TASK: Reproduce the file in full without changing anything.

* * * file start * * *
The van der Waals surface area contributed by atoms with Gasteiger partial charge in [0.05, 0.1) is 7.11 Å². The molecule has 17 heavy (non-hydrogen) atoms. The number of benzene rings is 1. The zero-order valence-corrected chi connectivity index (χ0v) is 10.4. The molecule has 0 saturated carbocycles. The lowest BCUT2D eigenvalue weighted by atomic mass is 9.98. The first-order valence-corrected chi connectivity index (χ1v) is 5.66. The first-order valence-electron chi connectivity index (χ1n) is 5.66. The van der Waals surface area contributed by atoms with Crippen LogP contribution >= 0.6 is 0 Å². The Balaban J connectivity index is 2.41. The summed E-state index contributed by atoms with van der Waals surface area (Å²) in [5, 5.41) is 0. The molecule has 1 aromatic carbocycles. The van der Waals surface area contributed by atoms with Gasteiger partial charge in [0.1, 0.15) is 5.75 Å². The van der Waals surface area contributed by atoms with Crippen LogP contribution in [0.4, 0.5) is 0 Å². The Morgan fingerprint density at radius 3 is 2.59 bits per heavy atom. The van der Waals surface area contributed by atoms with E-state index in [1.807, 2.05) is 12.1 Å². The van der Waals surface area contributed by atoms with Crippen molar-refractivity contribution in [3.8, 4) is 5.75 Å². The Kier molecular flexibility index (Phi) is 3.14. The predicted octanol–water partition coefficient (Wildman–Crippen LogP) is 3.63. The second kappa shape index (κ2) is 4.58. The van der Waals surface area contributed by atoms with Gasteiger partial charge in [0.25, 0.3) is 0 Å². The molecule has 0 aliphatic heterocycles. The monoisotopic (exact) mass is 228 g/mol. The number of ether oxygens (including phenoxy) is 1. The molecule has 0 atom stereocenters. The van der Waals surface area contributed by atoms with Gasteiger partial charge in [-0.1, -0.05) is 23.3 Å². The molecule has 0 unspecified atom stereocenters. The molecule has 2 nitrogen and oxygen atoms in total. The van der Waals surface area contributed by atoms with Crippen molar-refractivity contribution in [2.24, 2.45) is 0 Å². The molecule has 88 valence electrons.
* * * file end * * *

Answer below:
The van der Waals surface area contributed by atoms with Gasteiger partial charge in [0.05, 0.1) is 7.11 Å². The molecule has 17 heavy (non-hydrogen) atoms. The number of benzene rings is 1. The zero-order valence-corrected chi connectivity index (χ0v) is 10.4. The molecule has 0 saturated carbocycles. The lowest BCUT2D eigenvalue weighted by atomic mass is 9.98. The first-order valence-corrected chi connectivity index (χ1v) is 5.66. The first-order valence-electron chi connectivity index (χ1n) is 5.66. The van der Waals surface area contributed by atoms with Crippen LogP contribution >= 0.6 is 0 Å². The Balaban J connectivity index is 2.41. The summed E-state index contributed by atoms with van der Waals surface area (Å²) in [5, 5.41) is 0. The molecule has 1 aromatic carbocycles. The van der Waals surface area contributed by atoms with Gasteiger partial charge in [0.1, 0.15) is 5.75 Å². The van der Waals surface area contributed by atoms with Crippen LogP contribution in [0.4, 0.5) is 0 Å². The Morgan fingerprint density at radius 3 is 2.59 bits per heavy atom. The van der Waals surface area contributed by atoms with E-state index in [1.807, 2.05) is 12.1 Å². The van der Waals surface area contributed by atoms with Crippen molar-refractivity contribution in [3.8, 4) is 5.75 Å². The Kier molecular flexibility index (Phi) is 3.14. The predicted octanol–water partition coefficient (Wildman–Crippen LogP) is 3.63. The second kappa shape index (κ2) is 4.58. The van der Waals surface area contributed by atoms with Gasteiger partial charge in [0.25, 0.3) is 0 Å². The molecule has 0 aliphatic heterocycles. The monoisotopic (exact) mass is 228 g/mol. The number of ether oxygens (including phenoxy) is 1. The molecule has 0 atom stereocenters. The van der Waals surface area contributed by atoms with Gasteiger partial charge in [-0.1, -0.05) is 23.3 Å². The molecule has 0 unspecified atom stereocenters. The molecule has 2 nitrogen and oxygen atoms in total. The van der Waals surface area contributed by atoms with Crippen molar-refractivity contribution in [2.24, 2.45) is 0 Å². The molecule has 88 valence electrons.